Stem cell therapy for PD is at the forefront of PD research. In the setting of long-term limitations of medical and surgical therapy, the long-term advantages of this approach are tremendous, given its conceptual foundation of replacing damaged neuronal tissue and restoring neuronal circuitry. The road to reasonable and sustainable success is filled with hurdles, but many hurdles have been overcome and the remaining ones are being constantly tackled. Part of the problem lies in the fact that the transplant procedure is a multistep process, indicating that all steps have to be optimized and work in synergy so that maximum efficacy is accomplished. Nonetheless, proof of principle has been obtained, with reasonable success achieved already in the primate PD model. Progress at a fairly rapid rate would not come as a surprise, given that different kinds of stem cells are being investigated, each with its own advantages and disadvantages. Despite the progress and promise at hand, however, attention has to be paid continuously to the ethical and moral issues at hand. After all, given the nature of the material, stem cell therapy concerns cultures and societies and not merely a confined scientific community. Optimism regarding a broad consensus in society can be drawn from the fact that there exists a real need for treatment of PD, especially in an era in which the elderly population is expected to grow at a rapid rate.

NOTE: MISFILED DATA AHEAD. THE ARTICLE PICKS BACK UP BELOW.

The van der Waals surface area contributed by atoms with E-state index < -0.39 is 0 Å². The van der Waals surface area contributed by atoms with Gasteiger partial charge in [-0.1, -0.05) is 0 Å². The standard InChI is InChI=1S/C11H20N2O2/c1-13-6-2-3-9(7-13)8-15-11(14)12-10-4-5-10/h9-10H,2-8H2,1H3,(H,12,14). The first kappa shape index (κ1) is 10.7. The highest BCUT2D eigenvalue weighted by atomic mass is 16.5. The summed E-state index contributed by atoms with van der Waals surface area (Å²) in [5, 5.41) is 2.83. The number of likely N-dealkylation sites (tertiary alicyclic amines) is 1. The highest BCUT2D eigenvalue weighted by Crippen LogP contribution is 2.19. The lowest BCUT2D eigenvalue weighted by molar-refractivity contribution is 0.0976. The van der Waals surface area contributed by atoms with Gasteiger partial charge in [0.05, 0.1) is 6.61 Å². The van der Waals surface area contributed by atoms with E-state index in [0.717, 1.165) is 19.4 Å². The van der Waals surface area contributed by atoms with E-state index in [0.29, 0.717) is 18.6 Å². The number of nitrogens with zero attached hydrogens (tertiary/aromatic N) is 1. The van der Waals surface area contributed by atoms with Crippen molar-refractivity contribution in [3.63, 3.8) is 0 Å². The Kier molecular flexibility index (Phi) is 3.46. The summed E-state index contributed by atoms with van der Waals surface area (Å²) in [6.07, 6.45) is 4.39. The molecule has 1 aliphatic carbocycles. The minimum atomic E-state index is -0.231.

ASJC Scopus subject areas
- Clinical Neurology